In recent times I have been holding some workshops on bullying and resilience.

My aim is to educate and equip kids; teach them what it is, what we need to do, how to deal with situations etc.  

Knowledge is power.  

Knowledge also helps reduce feelings of anxiety.

I have also noticed some parents and caregivers have some questions about bullying.  

To be honest with you, I prefer not to use the term bullying, but it’s a term so well known,  so I stick with it for the purpose of familiarity and simplicity. 

If I could call my workshops “resilience” I would, but then parents and participants may not realise that its specifically useful for bullying.

Let me hand you some basic knowledge so that you too can have the power of familiarity and understanding:

Bullying can be:

  • Verbal
  • Exclusion
  • Threats
  • Malicious rumours
  • Physical violence
  • Damage to property
  • Cyber bullying (often from jealousy or because the bully lacks confidence, self worth, and more)
  • Anti-social (e.g. gossip) 
  • Bullying affects confidence and self esteem
  • Children who are bullied need lots of love, guidance and support
  • If your child is being bullied, and speaks to you, you need to:
    • Listen
    • Stay calm
    • Summarise the issue to show you understand
    • Reinforce to your child that its normal to feel upset
    • Make sure your child understands it’s not his or her fault
    • Agree that there is a problem
    • Praise your child for speaking about it
    • Show your child that you will help
    • Keep your comments positive (avoid negative statements)
  • Talk with your child’s teacher (be assertive and end with a plan)
  • Your child may not want you to talk with the teacher but you are the best person to decide what is best for your child
  • Keep a record of what happens and when.  You may need to speak with the principal, seek the schools grievance procedure, meet with the school board, or perhaps seek further advice from the schools regional office (these are further steps)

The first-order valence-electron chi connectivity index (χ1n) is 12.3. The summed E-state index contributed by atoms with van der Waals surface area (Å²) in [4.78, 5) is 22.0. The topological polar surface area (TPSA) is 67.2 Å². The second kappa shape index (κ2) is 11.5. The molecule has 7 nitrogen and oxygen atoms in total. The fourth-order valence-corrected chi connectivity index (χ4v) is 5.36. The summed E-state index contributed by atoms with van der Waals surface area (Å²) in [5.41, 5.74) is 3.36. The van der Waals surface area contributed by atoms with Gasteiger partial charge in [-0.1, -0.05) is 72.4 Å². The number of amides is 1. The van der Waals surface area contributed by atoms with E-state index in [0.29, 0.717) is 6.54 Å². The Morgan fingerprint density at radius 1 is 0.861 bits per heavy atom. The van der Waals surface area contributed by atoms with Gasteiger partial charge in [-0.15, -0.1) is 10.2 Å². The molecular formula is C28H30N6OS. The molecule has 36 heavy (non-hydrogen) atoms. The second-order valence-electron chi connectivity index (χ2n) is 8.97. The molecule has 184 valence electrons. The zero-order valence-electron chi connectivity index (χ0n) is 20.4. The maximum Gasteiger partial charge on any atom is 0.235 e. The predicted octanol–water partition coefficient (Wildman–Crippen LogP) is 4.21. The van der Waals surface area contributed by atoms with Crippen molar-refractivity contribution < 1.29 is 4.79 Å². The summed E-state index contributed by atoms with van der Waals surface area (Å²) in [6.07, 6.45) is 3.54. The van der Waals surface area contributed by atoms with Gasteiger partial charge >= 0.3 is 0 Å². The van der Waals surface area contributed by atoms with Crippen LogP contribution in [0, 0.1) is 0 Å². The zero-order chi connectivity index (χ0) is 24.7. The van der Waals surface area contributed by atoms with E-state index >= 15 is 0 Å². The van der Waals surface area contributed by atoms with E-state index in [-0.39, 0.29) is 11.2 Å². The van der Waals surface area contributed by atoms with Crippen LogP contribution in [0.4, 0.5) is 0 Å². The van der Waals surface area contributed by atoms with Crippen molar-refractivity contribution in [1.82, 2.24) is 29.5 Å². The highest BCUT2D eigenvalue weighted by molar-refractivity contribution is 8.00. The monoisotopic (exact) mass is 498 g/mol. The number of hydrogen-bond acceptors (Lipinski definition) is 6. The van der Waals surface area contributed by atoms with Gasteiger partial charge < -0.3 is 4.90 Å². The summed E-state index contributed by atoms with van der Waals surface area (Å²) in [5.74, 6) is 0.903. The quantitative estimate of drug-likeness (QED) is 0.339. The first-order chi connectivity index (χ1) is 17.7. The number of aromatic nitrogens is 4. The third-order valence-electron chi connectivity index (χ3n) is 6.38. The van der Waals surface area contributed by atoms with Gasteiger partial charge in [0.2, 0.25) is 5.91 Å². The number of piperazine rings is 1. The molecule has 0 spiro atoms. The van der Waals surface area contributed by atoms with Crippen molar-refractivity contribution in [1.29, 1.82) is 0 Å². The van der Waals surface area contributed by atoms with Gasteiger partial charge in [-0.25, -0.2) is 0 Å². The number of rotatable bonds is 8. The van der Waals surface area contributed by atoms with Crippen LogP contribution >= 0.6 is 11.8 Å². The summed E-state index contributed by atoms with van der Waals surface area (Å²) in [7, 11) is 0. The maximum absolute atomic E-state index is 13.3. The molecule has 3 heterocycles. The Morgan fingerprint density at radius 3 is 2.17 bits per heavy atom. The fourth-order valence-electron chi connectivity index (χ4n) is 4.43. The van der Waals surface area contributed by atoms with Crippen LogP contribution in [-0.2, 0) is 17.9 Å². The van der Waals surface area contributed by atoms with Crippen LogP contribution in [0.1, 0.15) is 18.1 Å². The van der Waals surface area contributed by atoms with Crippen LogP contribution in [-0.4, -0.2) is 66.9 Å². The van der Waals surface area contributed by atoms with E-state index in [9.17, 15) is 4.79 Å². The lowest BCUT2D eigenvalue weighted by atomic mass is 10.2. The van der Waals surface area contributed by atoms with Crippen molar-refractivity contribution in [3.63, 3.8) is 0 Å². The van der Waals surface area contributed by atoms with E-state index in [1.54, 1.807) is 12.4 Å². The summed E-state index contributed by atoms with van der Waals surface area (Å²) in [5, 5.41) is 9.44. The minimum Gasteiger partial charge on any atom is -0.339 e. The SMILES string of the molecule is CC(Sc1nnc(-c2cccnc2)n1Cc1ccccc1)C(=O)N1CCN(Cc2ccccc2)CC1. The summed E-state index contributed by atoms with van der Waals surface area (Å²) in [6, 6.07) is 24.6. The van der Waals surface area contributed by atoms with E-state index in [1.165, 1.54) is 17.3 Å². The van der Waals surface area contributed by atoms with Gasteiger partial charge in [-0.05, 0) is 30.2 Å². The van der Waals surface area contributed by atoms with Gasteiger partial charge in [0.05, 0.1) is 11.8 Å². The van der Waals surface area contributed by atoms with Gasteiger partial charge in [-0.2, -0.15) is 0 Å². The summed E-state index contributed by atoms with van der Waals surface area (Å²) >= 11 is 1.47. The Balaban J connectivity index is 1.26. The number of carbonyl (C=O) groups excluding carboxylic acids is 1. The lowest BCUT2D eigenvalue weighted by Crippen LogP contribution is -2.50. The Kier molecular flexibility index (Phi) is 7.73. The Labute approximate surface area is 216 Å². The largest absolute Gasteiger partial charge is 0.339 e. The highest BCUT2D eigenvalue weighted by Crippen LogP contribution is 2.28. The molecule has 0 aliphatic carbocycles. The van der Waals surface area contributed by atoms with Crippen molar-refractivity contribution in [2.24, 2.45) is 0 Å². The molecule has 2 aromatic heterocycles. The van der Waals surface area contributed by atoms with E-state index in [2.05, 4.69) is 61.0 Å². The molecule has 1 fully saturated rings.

• Sometimes you may need to move schools where they have better procedures for addressing bullying
  • In extreme cases you may need support outside the school especially if there is violence and criminal behaviour: 
    • Get legal advice
    • Involve police
    • Apply for a restraining order at the children’s court
    • Make a complaint to the ombudsman via the education department
  • Ideas for children to cope with bullying:
    • Ignore and move away
    • Tell the bully to stop
    • Keep away from places it happens
    • Stay around other people
    • Ask other kids for help
    • Tell the teacher 
  • Ok, so what if your child is doing the bullying:
    • Explain to your child what bullying is
    • Help them understand what it does to others
    • Keep tabs on their use of the internet and mobile phone
    • Talk to the school or organisation where it is happening, and it is important to support their decision.
    • Try determine why the bullying is happening?
      • Is your child being bullied too?
      • Is your child joining in bullying to avoid being bullied him or herself?
      • Is your child viewing bullying in other settings such as TV, online etc?
      • Does your child feel more powerful by bullying?
      • Is your child trying to stand up for him or herself in the wrong way?
  • Tips if your child keeps bullying:
    • Create a behaviour contract
    • Counselling

We need to teach our children how to get along with others, to show empathy, respect and care for others, and themselves.  

Don’t forget to be a role model for your child.

Give your child lots of positive attention.  

Appropriate discipline works too, and don’t forget to manage your own conflicts well.

Ok kids, if bullying has already started:

  1. Talk about it
  2. Remove the bait e.g lunch money
  3. Buddy with someone so that you feel safe
  4. Stay calm, and soldier on
  5. Don’t fight the battle yourself

What should you do if you know another kid is being bullied?

  • Tell an adult, a teacher or school counsellor
  • Be friendly to the kid who is being bullied.  He or she is likely to feel lonely and left out.  Your friendship is important.  Also friendship helps prevent bullying.

Teach your child tolerance

Tolerance is an attitude.  It respects differences that exist amongst different people.

Tolerance is the opposite of prejudice.

Give kids opportunities to work and play with others who are different from them

Tolerance means treating others the way you wish to be treated.

As parents, notice your own attitudes; remember kids are always listening.  Discuss unfair situations, answer kids questions honestly and respectfully.  

Remember, tolerance DOES NOT MEAN tolerating unacceptable behaviour.

Bullying is one of the reasons kids leave school and contact help lines.

I hope this was an easy read, I kept it simple and friendly.  There is definitely a lot more information in much more detail out there if you are interested.

Good luck, now your too are more equipped with knowledge about bullying.  And if you already knew this stuff, I hope its given you more confidence about the knowledge that you already know.


Amanda Dounis

Well done to all those families who bring their kids to my workshops.  

As for the little ones (under 5 years) we also teach resilience and knowledge about bullying in preparation for “big” school, at our child care centres.  We are never too young to learn…